How to Get a Permit for The Subway
If you plan to explore the Left Fork of North Creek (The Subway) from April through October, an online Advance Lottery system will help you secure your permit reservation. Simply submit your application two months before your trip and choose up to three preferred dates on the Zion Wilderness Reservations System. Remember, each hiker can make one application per canyon each month. Take your time selecting your dates since they can’t be changed once your application is submitted. After you’ve applied, watch for an update email on the 5th of the following month. The application carries a non-refundable fee of $5.
Any remaining slots for the Left Fork (Subway) not secured through the Advance Lottery are made available through Calendar Reservations one month in advance through the Zion Permits Calendar Reservation System. These online reservations are accessible within a two-month timeframe, one month prior to the trip. On the 5th of every month at 10:00 a.m. MT, reservations for the following month open up. If there are spaces remaining, bookings can be made until 5:00 p.m. MT the day before your hike. Each Calendar Reservation carries a small non-refundable fee of $5.
For those spontaneous adventures or when the Advance Lottery and Calendar Reservations are fully booked, an online Last-Minute Drawing for Wilderness permits becomes an ideal alternative. This option allows individuals to apply and secure any remaining permit reservations. Each hiker can submit one request per canyon for the Last-Minute Drawing, which can be done seven days prior to a trip date until two days before at 12:00 p.m. MT through the Zion Wilderness Reservations System. The online draw occurs at 1:00 p.m. MT, two days before the trip date, after which applicants will receive a notification email about the status of their request. Any spots not claimed through the Last-Minute Drawing will be available as Walk-in Permits the day before a trip date. A small non-refundable fee of $5 applies.
The Narrows: Top-Down Hike to the Temple of Sinawava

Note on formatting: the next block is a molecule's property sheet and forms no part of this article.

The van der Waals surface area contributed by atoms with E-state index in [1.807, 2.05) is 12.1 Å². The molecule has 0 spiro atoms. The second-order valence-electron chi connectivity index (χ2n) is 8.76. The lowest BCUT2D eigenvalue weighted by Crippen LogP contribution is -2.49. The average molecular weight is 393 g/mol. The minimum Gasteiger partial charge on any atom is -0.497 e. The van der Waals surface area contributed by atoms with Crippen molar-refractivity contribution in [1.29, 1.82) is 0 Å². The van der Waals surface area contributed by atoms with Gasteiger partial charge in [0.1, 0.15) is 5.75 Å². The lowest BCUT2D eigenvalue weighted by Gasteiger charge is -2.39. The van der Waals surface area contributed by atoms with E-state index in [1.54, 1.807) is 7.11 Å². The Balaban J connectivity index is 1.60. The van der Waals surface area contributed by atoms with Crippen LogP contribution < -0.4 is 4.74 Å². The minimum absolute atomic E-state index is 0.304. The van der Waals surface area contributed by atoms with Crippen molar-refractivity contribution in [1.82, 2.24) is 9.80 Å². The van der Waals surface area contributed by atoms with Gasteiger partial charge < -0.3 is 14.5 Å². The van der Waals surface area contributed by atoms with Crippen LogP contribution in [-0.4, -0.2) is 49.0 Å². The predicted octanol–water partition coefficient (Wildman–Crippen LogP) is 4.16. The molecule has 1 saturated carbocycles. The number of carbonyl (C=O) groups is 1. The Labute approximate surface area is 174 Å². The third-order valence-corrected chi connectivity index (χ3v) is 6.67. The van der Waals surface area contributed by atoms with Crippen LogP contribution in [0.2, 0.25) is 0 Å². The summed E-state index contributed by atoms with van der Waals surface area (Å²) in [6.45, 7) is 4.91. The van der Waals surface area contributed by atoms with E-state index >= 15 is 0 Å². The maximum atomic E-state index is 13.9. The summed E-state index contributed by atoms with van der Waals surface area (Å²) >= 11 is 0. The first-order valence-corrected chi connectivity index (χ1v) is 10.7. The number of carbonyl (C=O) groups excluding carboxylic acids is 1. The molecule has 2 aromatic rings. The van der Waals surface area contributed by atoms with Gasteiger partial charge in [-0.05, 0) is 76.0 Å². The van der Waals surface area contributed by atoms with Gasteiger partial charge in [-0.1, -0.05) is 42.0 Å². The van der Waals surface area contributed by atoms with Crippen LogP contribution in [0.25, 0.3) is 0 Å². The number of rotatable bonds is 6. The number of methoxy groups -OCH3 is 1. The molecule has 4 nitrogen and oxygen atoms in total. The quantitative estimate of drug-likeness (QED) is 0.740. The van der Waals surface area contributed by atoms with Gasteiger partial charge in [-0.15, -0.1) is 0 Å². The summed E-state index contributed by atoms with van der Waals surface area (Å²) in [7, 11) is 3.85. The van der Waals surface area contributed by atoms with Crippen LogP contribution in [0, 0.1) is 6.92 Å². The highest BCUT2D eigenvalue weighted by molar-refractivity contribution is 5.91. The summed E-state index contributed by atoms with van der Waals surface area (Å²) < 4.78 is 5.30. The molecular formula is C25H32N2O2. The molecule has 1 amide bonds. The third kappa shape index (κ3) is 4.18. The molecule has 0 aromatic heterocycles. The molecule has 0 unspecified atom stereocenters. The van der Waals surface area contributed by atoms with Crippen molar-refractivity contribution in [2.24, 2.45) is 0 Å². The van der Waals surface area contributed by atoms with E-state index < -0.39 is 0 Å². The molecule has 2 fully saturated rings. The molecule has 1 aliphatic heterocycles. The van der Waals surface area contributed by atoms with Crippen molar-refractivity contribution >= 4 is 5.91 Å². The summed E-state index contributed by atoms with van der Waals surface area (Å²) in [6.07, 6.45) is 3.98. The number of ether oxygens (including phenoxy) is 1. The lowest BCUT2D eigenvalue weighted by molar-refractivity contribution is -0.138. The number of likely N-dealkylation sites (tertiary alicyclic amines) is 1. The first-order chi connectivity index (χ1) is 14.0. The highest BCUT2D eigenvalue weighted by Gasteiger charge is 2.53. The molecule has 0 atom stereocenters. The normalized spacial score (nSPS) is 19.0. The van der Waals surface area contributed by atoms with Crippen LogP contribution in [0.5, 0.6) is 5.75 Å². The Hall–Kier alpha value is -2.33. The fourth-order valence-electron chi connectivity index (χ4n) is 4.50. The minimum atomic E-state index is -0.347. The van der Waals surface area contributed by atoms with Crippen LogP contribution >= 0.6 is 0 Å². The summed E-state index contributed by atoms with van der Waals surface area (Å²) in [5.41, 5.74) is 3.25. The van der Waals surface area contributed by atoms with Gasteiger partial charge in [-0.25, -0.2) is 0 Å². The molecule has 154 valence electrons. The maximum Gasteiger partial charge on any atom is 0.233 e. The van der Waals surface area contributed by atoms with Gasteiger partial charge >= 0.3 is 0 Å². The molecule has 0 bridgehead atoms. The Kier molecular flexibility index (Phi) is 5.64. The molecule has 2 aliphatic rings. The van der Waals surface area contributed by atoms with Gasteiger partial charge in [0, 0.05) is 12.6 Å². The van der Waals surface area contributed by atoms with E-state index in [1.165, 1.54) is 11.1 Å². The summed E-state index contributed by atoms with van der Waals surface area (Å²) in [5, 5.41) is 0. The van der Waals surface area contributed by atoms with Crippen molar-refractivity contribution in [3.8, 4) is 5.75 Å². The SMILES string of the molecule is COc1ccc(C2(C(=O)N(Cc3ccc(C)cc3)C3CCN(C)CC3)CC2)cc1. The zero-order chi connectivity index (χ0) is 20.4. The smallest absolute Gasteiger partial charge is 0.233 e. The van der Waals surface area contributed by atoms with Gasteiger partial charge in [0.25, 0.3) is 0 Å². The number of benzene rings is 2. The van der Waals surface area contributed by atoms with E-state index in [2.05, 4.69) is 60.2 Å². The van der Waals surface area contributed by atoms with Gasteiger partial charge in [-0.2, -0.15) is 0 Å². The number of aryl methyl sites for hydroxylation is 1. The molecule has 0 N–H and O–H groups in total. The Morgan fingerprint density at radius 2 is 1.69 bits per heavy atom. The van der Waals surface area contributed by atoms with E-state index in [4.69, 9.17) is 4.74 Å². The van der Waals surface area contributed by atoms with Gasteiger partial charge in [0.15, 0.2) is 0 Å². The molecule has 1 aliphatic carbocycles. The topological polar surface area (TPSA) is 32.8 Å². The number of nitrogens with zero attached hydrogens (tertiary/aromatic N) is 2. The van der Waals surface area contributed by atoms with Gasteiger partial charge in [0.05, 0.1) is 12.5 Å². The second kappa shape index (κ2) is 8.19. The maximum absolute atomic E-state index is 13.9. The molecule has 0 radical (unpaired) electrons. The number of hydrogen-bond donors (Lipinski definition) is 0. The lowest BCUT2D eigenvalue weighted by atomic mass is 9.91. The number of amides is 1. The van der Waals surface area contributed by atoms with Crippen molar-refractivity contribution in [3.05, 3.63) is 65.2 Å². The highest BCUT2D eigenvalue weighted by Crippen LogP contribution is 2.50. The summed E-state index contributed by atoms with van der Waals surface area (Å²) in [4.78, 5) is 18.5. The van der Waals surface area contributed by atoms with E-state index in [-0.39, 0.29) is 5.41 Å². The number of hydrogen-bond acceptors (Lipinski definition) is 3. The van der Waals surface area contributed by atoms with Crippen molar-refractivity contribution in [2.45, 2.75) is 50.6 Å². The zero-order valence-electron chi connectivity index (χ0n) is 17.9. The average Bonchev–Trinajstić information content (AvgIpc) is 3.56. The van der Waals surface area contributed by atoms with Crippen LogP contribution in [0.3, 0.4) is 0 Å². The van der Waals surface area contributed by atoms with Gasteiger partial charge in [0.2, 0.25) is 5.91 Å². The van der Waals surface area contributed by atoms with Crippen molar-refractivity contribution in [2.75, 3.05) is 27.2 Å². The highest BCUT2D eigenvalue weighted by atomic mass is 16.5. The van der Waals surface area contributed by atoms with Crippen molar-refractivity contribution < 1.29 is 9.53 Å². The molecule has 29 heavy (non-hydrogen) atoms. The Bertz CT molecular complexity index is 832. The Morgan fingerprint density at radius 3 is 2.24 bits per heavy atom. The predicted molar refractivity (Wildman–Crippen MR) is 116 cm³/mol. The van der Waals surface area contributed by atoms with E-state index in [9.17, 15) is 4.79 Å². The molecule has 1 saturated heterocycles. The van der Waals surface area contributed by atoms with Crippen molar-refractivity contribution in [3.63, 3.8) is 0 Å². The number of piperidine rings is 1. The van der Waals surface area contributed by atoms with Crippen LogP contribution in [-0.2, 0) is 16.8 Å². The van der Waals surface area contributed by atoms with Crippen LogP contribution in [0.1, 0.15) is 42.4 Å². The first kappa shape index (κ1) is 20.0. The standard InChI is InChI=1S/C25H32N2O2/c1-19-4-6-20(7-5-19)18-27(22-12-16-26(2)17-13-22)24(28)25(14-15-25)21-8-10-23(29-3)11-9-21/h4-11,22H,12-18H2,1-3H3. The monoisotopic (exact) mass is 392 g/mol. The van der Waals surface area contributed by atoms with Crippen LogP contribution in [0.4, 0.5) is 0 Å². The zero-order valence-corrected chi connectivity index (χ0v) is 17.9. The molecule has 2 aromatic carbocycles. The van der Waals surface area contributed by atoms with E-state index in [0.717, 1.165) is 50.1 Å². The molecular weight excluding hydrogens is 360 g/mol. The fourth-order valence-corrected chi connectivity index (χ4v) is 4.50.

Rating: Strenuous & Semi-Technical
The Virgin River has carved an awe-inspiring gorge in the upper regions of Zion Canyon: a stunning 16-mile stretch, up to 1,000-feet deep and, in places, a mere 30-feet wide. A journey through the towering walls, sandstone grottos, natural springs, and hanging gardens provides an unforgettable experience. But it’s not a hike to be taken lightly. Hiking The Narrows involves spending 80% of the journey navigating the river, wading, walking, and even swimming with the river as your guide. With its swift currents, chilly waters, and slippery rocks underfoot, the experience can be as challenging as it is breathtaking.
This point-to-point hike begins near Orderville, Utah, at Chamberlain Ranch and covers nearly 16-miles of the Virgin River. Shuttles can be arranged to take you to the trailhead from Springdale, the small town at Zion National Park’s south entrance. Starting from the Chamberlain Ranch trailhead, the first 3-miles of this top-down approach follow a dry gravel road before beginning the top section of the trail, noted by the confluence of Deep Creek and growing canyon walls as you venture further down the canyon. At roughly 11-miles in, top-down hikers can expect to cross paths with adventuresome bottom-up hikers going upstream to Big Springs and wading through Wall Street – an iconic section of The Narrows. Where Wall Street ends, the canyon begins to widen over the last 2-miles of the top-down approach, making the end of this bucket list hike slightly easier than the top section and every bit as enjoyable.